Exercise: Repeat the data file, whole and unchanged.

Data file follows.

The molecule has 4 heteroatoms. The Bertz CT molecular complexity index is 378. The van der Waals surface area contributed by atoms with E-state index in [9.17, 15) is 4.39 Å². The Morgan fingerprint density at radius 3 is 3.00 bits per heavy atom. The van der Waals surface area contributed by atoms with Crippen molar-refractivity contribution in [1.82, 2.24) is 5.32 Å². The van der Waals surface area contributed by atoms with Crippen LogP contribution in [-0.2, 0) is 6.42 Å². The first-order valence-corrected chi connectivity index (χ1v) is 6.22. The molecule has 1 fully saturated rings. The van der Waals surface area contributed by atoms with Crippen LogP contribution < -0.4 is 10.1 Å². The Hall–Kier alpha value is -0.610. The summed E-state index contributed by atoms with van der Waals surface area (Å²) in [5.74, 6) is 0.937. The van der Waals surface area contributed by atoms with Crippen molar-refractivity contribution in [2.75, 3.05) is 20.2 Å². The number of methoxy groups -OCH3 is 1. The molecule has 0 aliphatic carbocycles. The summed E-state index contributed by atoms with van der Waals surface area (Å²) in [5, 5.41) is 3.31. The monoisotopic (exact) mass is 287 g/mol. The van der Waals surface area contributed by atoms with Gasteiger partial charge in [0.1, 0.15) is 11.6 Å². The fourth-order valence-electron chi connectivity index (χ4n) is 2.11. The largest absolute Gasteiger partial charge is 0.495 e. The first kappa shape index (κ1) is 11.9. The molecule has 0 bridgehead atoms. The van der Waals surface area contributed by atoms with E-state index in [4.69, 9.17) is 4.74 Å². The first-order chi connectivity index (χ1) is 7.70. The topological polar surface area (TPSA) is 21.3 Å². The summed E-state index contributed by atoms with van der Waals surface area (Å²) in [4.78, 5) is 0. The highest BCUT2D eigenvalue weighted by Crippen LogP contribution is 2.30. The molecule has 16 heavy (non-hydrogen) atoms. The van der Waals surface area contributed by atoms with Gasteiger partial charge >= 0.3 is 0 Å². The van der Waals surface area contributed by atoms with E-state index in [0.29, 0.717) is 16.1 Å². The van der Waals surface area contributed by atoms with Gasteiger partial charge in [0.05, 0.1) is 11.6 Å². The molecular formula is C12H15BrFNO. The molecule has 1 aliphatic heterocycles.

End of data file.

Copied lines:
The molecule has 4 heteroatoms. The Bertz CT molecular complexity index is 378. The van der Waals surface area contributed by atoms with E-state index in [9.17, 15) is 4.39 Å². The Morgan fingerprint density at radius 3 is 3.00 bits per heavy atom. The van der Waals surface area contributed by atoms with Crippen molar-refractivity contribution in [1.82, 2.24) is 5.32 Å². The van der Waals surface area contributed by atoms with Crippen LogP contribution in [-0.2, 0) is 6.42 Å². The first-order valence-corrected chi connectivity index (χ1v) is 6.22. The molecule has 1 fully saturated rings. The van der Waals surface area contributed by atoms with Crippen LogP contribution < -0.4 is 10.1 Å². The Hall–Kier alpha value is -0.610. The summed E-state index contributed by atoms with van der Waals surface area (Å²) in [5.74, 6) is 0.937. The van der Waals surface area contributed by atoms with Crippen molar-refractivity contribution in [2.75, 3.05) is 20.2 Å². The number of methoxy groups -OCH3 is 1. The molecule has 0 aliphatic carbocycles. The summed E-state index contributed by atoms with van der Waals surface area (Å²) in [5, 5.41) is 3.31. The monoisotopic (exact) mass is 287 g/mol. The van der Waals surface area contributed by atoms with Gasteiger partial charge in [0.1, 0.15) is 11.6 Å². The fourth-order valence-electron chi connectivity index (χ4n) is 2.11. The largest absolute Gasteiger partial charge is 0.495 e. The first kappa shape index (κ1) is 11.9. The molecule has 0 bridgehead atoms. The van der Waals surface area contributed by atoms with E-state index in [4.69, 9.17) is 4.74 Å². The first-order chi connectivity index (χ1) is 7.70. The topological polar surface area (TPSA) is 21.3 Å². The summed E-state index contributed by atoms with van der Waals surface area (Å²) in [4.78, 5) is 0. The highest BCUT2D eigenvalue weighted by Crippen LogP contribution is 2.30. The molecule has 16 heavy (non-hydrogen) atoms. The van der Waals surface area contributed by atoms with Gasteiger partial charge >= 0.3 is 0 Å². The van der Waals surface area contributed by atoms with E-state index in [0.29, 0.717) is 16.1 Å². The van der Waals surface area contributed by atoms with Gasteiger partial charge in [0.05, 0.1) is 11.6 Å². The molecular formula is C12H15BrFNO. The molecule has 1 aliphatic heterocycles.